FOR IMMEDIATE RELEASE
Jeff Stanford, 407.514.2145 (office), 407.421.8988 (mobile),
Mark Schaub, 407.514.2027 (office), 407.900.6275 (mobile),
Monument Groundbreaking Salutes Red Tail Pilots of the
Tuskegee Airmen on Anniversary of Last Mission
Three Central Florida Red Tail Pilots also
to be recognized
Orlando Mayor Buddy Dyer, District 3 City
Commissioner Robert F. Stuart and representatives of Vision of Flight
and Orlando Science Center will honor the Red Tail pilots of the
Tuskegee Airman with a monument groundbreaking event on Tuesday, May 7
at 2 p.m. at Orlando Science Center.
The event honors the dedicated service of the Red Tail pilots on the
anniversary of their last mission. Three surviving Red Tail pilots who
call Central Florida home will be in attendance at the groundbreaking
and recognized at the event for their service: Lt. Col. Leo Gray, Lt.
Col. George Hardy and Lt. Col. Hiram Mann.
The Tuskegee Airmen were the first African American military aviators in
the United States armed forces. There were 932 pilots trained at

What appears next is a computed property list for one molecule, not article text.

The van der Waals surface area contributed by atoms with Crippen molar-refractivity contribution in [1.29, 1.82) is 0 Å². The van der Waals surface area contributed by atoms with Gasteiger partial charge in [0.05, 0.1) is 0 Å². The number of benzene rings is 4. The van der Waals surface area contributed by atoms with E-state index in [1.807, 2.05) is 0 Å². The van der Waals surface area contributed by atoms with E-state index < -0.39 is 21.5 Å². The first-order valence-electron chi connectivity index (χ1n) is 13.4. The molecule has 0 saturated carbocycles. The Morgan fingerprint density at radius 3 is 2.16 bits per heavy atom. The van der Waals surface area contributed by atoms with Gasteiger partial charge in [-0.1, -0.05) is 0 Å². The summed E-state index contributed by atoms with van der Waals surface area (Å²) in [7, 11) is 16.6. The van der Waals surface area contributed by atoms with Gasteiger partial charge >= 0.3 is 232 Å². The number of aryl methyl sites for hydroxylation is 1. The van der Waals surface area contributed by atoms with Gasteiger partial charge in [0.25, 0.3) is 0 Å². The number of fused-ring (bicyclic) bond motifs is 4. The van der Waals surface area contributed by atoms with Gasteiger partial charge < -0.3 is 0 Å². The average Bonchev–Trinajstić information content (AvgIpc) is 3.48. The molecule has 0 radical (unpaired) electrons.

Tuskegee, Ala., of whom 356 airmen were considered an elite group of
fighter pilots that were sent to various bases in Europe. Flying escort
for heavy bombers, the pilots earned an impressive combat record. The
Allies called these airmen "Red Tails" or "Red-Tail Angels" because of
the distinctive crimson paint predominantly applied on the tail section
of the unit's aircraft.
Orlando Mayor Buddy Dyer
District 3 City Commissioner Robert F. Stuart
Vision of Flight Executive Director Mike McKenzie
Orlando Science Center President and CEO JoAnn Newman
Red Tail Pilot Lt. Col. Leo Gray
Red Tail Pilot Lt. Col. George Hardy
Red Tail Pilot Lt. Col. Hiram Mann
Tuesday, May 7 | 2 p.m.
Orlando Science Center | 777 E. Princeton St., Orlando, FL 32803
During World War II, African Americans in many U.S. states were
still subject to the Jim Crow laws. The Tuskegee Airmen were subjected
to racial discrimination, both within and outside the army. Despite
these adversities, they trained and flew with distinction. The monument
to be announced on Tuesday will ultimately honor the legacy of the
Tuskegee Airmen and serve as an inspiration for future generations.
By honoring the past, we celebrate the future. The monument will offer
our community a symbol of courage and triumph over adversity that will
inspire them in their pursuit of academic success and careers in STEM
fields, such as aviation.